ADAZI TRAINING AREA, Latvia --- As cool winds blew across the forested Baltic terrain, U.S. soldiers of the 1st Squadron, 91st Cavalry Regiment, 173rd Airborne Brigade, showed no signs of stopping as they began a multiday combined arms live-fire exercise with Spanish and Polish allies at Adazi Training Area, Latvia, Oct. 1.
The exercise is a part of Bayonet Shield, a regional exercise taking place in the Baltics to build readiness between the U.S. and its NATO Allies and partners, including the enhanced forward presence battle groups.
Army Staff Sgt. Cody Francis, platoon sergeant of 1st Platoon, Company C, 1-91 Cavalry Regiment, highlighted the importance of the American presence in the region.
Working with NATO Allies, Partners
“We're here in Latvia to train on becoming a stronger fighting force while working alongside our NATO allies, like the Spanish,” he said.
The first day of training entailed a dismounted exercise alongside Spanish troops to engage multiple targets and apply breach and clear obstacle tactics at an enclosed training compound on the range. The Spanish were able to destroy a barbed wire fence with their Anti-Personnel Obstacle Breaching System, which paved the way for the 1-91 regiment to breach and clear multiple buildings.
Francis noted what this sort of training conveys across NATO.
“This training shows that we're here to support and defend our allies, and in turn they're here to do the same for us,” he said.
The second day consisted of a simulated vehicle assault on similar targets with the cavalry regiment maneuvering alongside their Spanish and Polish counterparts. U.S. and Spanish forces operated Humvees and M113 Armored Personnel Carriers, respectively. The Poles brought in their PT-91 battle tanks to provide heavier firepower.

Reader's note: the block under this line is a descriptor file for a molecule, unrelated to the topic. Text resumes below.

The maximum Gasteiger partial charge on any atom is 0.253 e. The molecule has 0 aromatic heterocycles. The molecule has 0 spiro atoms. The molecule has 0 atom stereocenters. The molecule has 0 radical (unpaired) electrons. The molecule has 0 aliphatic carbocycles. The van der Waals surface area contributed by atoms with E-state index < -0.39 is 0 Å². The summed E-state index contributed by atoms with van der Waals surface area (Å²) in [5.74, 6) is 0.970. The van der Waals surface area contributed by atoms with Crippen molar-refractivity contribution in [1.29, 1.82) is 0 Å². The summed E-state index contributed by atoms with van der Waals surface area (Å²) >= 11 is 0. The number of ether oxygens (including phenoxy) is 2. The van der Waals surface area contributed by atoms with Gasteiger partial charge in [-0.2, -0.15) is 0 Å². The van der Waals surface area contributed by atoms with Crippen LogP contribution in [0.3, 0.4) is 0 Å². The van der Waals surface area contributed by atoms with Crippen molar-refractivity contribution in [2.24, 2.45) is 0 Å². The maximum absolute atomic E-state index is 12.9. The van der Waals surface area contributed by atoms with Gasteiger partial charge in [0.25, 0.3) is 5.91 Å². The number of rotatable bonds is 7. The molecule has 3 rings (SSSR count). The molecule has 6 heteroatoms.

These movements were supported by Canadian army artillery. Canadian army Maj. Keith Woodill, battery commander of Z Battery, 1st Regiment, Royal Canadian Horse Artillery, described what he had seen from his troops.
“There have been some challenges, but this training has been very beneficial to me and my soldiers. This new terrain -- along with new obstacles -- are great to confirm our training,” he said.
The second day also saw a visit from Paul Poletes, deputy chief of mission for the U.S. Embassy in Latvia, along with local Latvian media to witness the combined training of these forces.
Allied training like this showcases NATO forces’ ability to work together cohesively as well as demonstrating the will of allies to come together. Woodill commented on the importance of such combined efforts during the training.
“To train with our allies is absolutely crucial, and to be able to practice these tasks in a training scenario only proves that we can work together proficiently,” he said.